Over summer this paper has published scores of articles on the use of the illegal drug ‘Black Mamba’ in Derby city centre. The Telegraph has described the drug users as “zombies” that are “plaguing” our streets. But let’s peer behind the headlines for a moment.
Official statistics on drug use show something interesting: overall drug use appears to have fallen yet the number of users appearing in hospital A&E and mental health departments has risen. This evidence would certainly tarry with the instances of drug use widely reported and observed on our streets where horrific displays of ‘Mamba’ users catch our attention where perhaps the quiet cannabis user might not.
The explanation for this divergent trend will have various causes, but let’s start with three.
First, drug use is reported to have increased among both prisons populations and the homeless. These two groups of people have one thing in common: both are rapidly growing. That means that drug use has increased among an expanding population of vulnerable and often careless (of themselves and others) group of people. Little wonder that we’ve seen the symptoms of this spill out onto our streets.
Second, government legislation on drug use has been a catastrophic failure. Government ministers are out of touch; few if any of them live in the towns most badly affected such as Manchester, Nottingham and Derby. The Tories austerity agenda puts leaves us with few solutions. We can’t as a nation simply arrest our way out of social problems. That’s one reason our prisons are overflowing. We need social solutions to social problems and as always these solutions come with a price tag, and yet this government is intent only on cuts.
Which leads me to the third explanation for what we’ve seen on our streets, and perhaps the most interesting. In a TED talk by Johann Hari, the writer and journalist unpicks the common way that most people think of addition. Citing an American professor of psychology, Bruce Alexander, Hari’s talk shows that addition is much more to do with the users’ overall mental health and environmental wellbeing than simply being biologically “hooked” to a substance.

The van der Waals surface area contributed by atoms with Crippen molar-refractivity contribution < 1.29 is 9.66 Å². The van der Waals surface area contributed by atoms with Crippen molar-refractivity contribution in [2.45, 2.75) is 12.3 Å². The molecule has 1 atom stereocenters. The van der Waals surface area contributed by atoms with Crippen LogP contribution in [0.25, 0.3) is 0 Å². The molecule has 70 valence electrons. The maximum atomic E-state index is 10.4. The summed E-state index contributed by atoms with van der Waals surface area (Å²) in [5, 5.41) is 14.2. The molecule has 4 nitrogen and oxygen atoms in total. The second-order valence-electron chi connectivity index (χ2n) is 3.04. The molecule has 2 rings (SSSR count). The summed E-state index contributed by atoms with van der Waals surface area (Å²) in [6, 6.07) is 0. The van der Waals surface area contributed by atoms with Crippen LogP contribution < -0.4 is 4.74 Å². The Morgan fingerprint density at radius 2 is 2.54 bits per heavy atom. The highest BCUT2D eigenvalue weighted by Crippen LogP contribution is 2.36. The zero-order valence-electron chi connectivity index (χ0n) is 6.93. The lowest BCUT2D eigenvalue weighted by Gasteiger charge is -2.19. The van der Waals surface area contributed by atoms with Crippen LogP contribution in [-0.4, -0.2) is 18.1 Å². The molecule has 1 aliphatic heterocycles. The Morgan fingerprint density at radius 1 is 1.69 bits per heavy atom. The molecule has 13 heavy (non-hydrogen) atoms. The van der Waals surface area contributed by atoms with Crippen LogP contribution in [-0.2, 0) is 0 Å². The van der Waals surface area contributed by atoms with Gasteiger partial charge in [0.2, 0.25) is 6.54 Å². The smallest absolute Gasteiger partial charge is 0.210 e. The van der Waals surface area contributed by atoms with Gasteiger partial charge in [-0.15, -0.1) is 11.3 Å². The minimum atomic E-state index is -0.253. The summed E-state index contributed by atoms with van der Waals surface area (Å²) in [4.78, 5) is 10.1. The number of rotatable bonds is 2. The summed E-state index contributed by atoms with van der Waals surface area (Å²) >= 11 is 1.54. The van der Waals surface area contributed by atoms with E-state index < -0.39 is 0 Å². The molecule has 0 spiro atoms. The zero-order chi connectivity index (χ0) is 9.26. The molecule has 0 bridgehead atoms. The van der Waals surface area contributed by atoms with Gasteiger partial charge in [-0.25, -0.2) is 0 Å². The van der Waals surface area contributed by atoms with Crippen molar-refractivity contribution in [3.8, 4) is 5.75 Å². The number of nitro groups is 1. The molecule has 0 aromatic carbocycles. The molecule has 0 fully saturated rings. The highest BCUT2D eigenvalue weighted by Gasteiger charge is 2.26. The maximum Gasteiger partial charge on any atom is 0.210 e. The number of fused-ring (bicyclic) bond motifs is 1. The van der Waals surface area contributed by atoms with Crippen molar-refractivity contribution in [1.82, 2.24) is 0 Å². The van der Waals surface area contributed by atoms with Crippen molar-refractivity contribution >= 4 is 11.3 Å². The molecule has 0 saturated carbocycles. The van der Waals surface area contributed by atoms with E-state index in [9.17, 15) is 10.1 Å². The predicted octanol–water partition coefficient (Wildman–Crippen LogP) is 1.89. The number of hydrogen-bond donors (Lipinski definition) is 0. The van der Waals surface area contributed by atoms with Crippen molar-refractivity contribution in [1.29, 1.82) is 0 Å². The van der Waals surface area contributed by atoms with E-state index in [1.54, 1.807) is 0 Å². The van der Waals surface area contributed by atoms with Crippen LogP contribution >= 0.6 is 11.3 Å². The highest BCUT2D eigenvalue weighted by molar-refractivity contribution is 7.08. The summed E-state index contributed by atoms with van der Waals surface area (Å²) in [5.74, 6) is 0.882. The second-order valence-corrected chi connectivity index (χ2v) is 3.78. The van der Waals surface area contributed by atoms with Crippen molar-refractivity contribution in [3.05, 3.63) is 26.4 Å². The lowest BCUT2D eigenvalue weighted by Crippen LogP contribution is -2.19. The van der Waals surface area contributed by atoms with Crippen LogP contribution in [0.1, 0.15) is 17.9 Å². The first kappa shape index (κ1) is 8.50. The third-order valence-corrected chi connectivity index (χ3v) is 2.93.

Professor Alexander’s work explains that the original studies which gave us this simple idea of biological addition were conducted with rats. The caged animals were given two bottles of water, one of which contained heroine or cocaine. In time, as we would expect, the rats started using the drugged water and eventually overdosed and died.
What Alexander realised, however, was that if you gave the rats a fun, healthy and fulfilling environment to live in while also offering the drugged water the rats would barely, if ever, use it. Welfare and mental health clearly matter when it comes to addition.
So back in the real world of humans, I believe Alexanda and Hari’s insight provides us with an explanation for the increase in drug use in Derby as being connected to the city’s and indeed the country’s wider pitfalls. Indeed, complaints of Black Mamba use in Derby are regularly accompanied by negative observations as to what our city has become.
Now, born in bred in Derby as I am I won’t be the first to bemoan my home turf. But it’s because I care about this city that I want people to challenge its negative aspects. Beyond only increased policing, I want people to dream of a world we would be happy to live in.
To do this, we need a break with the low expectations that have smothered this country for decades. I believe to change things means to empower people to dream of a world that they would feel happy and secure to live in. One in which the destructive use of drugs will be less desirable than a glass of water.
This article originally appeared in the Derby Telegraph